Assessing psychosocial correlates of parental safety behaviour using Protection Motivation Theory: stair gate presence and use among parents of toddlers

Health Educ Res. 2008 Aug;23(4):723-31. doi: 10.1093/her/cym058. Epub 2007 Oct 18.


Unintentional injury due to falls is one of the main reasons for hospitalization among children 0-4 years of age. The goal of this study was to assess the psychosocial correlates of parental safety behaviours to prevent falls from a staircase due to the lack of or the lack of adequate use of a stair gate. Data were collected from a cross-sectional survey using self-administered questionnaires mailed to a population sample of 2470 parents with toddlers. Associations between self-reported habits on the presence and use of stair gates and family and psychosocial factors were analysed, using descriptive statistics and multiple regression models, based on Protection Motivation Theory. The presence of stair gates was associated with family situation, perceived vulnerability, response efficacy, social norms and descriptive norms. The use of stair gates was associated with family situation, response efficacy, self-efficacy and perceived advantages of safe behaviour. The full model explained 32 and 24% of the variance in the presence of stair gates and the use of stair gates, respectively, indicating a large and medium effect size. Programmes promoting the presence and adequate use of stair gates should address the family situation, personal cognitive factors as well as social factors.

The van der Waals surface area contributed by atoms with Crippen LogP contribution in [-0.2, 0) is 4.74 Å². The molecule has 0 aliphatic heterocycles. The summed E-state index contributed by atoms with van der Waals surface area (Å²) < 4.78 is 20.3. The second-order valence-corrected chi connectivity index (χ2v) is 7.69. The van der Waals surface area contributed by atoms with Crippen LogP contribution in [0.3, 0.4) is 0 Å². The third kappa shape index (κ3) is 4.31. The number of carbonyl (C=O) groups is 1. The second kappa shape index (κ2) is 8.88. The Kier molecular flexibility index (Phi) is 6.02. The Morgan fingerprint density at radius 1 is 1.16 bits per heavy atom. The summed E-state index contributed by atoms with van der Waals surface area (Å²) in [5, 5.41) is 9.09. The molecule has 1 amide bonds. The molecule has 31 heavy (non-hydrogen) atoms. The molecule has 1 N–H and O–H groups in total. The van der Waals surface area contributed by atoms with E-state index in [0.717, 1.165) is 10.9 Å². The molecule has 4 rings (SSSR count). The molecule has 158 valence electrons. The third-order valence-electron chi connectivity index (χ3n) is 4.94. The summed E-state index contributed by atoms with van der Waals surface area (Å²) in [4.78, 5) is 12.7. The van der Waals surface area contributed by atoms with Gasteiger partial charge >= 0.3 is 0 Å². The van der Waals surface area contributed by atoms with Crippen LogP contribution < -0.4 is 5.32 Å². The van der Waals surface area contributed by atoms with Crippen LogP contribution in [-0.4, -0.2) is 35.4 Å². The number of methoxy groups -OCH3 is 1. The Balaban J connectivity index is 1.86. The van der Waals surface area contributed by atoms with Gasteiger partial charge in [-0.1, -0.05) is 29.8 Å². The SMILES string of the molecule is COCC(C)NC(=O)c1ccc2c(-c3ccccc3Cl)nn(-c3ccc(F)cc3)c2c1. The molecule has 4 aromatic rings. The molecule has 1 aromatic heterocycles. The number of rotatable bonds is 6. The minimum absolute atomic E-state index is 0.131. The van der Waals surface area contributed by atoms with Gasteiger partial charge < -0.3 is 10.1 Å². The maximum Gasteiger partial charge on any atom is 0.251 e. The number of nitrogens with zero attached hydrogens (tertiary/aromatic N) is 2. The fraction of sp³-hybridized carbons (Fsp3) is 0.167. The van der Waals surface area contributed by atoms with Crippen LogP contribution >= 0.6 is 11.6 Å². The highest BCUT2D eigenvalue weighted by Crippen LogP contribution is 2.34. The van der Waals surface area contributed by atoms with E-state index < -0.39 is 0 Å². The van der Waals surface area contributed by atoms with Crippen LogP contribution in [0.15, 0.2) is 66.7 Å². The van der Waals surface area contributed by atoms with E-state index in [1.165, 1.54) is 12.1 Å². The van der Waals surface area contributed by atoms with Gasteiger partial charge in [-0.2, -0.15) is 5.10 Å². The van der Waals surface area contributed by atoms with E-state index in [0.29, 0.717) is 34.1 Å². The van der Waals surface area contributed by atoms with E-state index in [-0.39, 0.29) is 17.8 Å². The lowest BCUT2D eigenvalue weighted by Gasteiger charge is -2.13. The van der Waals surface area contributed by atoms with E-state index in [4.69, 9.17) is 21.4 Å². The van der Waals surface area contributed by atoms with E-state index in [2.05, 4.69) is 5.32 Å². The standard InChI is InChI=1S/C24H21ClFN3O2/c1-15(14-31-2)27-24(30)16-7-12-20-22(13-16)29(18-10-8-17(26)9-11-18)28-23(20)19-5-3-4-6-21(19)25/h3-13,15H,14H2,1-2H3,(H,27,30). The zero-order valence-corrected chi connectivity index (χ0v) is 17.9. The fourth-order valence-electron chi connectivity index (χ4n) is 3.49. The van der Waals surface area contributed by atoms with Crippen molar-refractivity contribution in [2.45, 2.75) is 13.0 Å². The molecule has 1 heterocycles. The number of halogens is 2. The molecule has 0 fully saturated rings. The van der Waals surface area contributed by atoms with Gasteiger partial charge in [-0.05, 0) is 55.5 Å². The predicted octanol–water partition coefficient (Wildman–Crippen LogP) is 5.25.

Publication types

  • Research Support, Non-U.S. Gov't

MeSH terms

  • Accidental Falls / prevention & control*
  • Child, Preschool
  • Humans
  • Infant
  • Models, Theoretical
  • Motivation*
  • Netherlands
  • Parents / psychology*
  • Safety*